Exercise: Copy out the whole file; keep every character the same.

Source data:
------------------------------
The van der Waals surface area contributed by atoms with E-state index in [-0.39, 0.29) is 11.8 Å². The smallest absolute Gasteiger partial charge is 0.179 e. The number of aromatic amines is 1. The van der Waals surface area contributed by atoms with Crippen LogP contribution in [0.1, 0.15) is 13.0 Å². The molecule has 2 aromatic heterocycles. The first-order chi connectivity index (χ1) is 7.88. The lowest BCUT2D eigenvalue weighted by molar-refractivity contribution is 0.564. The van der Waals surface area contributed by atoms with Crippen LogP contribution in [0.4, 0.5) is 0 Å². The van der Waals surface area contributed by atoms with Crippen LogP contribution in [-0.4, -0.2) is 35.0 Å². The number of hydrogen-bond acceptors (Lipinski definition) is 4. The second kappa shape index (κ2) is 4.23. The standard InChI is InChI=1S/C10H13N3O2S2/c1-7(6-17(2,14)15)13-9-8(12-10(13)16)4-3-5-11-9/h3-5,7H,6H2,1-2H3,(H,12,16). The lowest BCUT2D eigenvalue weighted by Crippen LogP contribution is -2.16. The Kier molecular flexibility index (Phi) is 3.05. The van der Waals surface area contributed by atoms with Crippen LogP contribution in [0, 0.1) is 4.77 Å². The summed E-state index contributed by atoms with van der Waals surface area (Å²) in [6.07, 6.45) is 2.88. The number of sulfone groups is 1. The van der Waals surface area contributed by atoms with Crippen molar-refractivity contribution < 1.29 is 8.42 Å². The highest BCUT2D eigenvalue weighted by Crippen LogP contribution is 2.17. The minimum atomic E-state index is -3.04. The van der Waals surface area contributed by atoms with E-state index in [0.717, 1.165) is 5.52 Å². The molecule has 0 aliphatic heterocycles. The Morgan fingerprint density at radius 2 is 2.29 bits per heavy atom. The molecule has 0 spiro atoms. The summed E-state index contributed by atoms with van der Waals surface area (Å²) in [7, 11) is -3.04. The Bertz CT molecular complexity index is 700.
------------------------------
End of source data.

The van der Waals surface area contributed by atoms with E-state index in [-0.39, 0.29) is 11.8 Å². The smallest absolute Gasteiger partial charge is 0.179 e. The number of aromatic amines is 1. The van der Waals surface area contributed by atoms with Crippen LogP contribution in [0.1, 0.15) is 13.0 Å². The molecule has 2 aromatic heterocycles. The first-order chi connectivity index (χ1) is 7.88. The lowest BCUT2D eigenvalue weighted by molar-refractivity contribution is 0.564. The van der Waals surface area contributed by atoms with Crippen LogP contribution in [0.4, 0.5) is 0 Å². The van der Waals surface area contributed by atoms with Crippen LogP contribution in [-0.4, -0.2) is 35.0 Å². The number of hydrogen-bond acceptors (Lipinski definition) is 4. The second kappa shape index (κ2) is 4.23. The standard InChI is InChI=1S/C10H13N3O2S2/c1-7(6-17(2,14)15)13-9-8(12-10(13)16)4-3-5-11-9/h3-5,7H,6H2,1-2H3,(H,12,16). The lowest BCUT2D eigenvalue weighted by Crippen LogP contribution is -2.16. The Kier molecular flexibility index (Phi) is 3.05. The van der Waals surface area contributed by atoms with Crippen LogP contribution in [0, 0.1) is 4.77 Å². The summed E-state index contributed by atoms with van der Waals surface area (Å²) in [6.07, 6.45) is 2.88. The number of sulfone groups is 1. The van der Waals surface area contributed by atoms with Crippen molar-refractivity contribution < 1.29 is 8.42 Å². The highest BCUT2D eigenvalue weighted by Crippen LogP contribution is 2.17. The minimum atomic E-state index is -3.04. The van der Waals surface area contributed by atoms with E-state index in [0.717, 1.165) is 5.52 Å². The molecule has 0 aliphatic heterocycles. The Morgan fingerprint density at radius 2 is 2.29 bits per heavy atom. The molecule has 0 spiro atoms. The summed E-state index contributed by atoms with van der Waals surface area (Å²) in [7, 11) is -3.04. The Bertz CT molecular complexity index is 700.